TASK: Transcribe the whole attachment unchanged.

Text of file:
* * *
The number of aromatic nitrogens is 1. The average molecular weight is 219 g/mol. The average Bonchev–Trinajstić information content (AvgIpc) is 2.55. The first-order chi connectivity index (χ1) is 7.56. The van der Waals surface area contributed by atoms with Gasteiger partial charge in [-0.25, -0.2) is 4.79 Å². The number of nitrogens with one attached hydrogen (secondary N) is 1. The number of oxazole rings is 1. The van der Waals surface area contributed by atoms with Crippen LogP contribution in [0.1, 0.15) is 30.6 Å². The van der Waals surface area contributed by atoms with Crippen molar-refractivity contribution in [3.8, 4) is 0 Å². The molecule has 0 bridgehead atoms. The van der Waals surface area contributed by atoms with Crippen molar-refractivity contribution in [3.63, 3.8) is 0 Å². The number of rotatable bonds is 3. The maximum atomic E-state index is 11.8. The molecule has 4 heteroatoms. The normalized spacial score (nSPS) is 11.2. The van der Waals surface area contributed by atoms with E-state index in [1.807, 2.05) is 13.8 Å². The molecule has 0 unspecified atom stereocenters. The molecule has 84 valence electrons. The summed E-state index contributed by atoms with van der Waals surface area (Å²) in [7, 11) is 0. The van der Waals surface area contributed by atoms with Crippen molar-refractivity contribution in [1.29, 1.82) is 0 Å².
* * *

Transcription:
The number of aromatic nitrogens is 1. The average molecular weight is 219 g/mol. The average Bonchev–Trinajstić information content (AvgIpc) is 2.55. The first-order chi connectivity index (χ1) is 7.56. The van der Waals surface area contributed by atoms with Gasteiger partial charge in [-0.25, -0.2) is 4.79 Å². The number of nitrogens with one attached hydrogen (secondary N) is 1. The number of oxazole rings is 1. The van der Waals surface area contributed by atoms with Crippen LogP contribution in [0.1, 0.15) is 30.6 Å². The van der Waals surface area contributed by atoms with Crippen molar-refractivity contribution in [3.8, 4) is 0 Å². The molecule has 0 bridgehead atoms. The van der Waals surface area contributed by atoms with Crippen molar-refractivity contribution in [3.63, 3.8) is 0 Å². The number of rotatable bonds is 3. The maximum atomic E-state index is 11.8. The molecule has 4 heteroatoms. The normalized spacial score (nSPS) is 11.2. The van der Waals surface area contributed by atoms with E-state index in [1.807, 2.05) is 13.8 Å². The molecule has 0 unspecified atom stereocenters. The molecule has 84 valence electrons. The summed E-state index contributed by atoms with van der Waals surface area (Å²) in [7, 11) is 0. The van der Waals surface area contributed by atoms with Crippen molar-refractivity contribution in [1.29, 1.82) is 0 Å².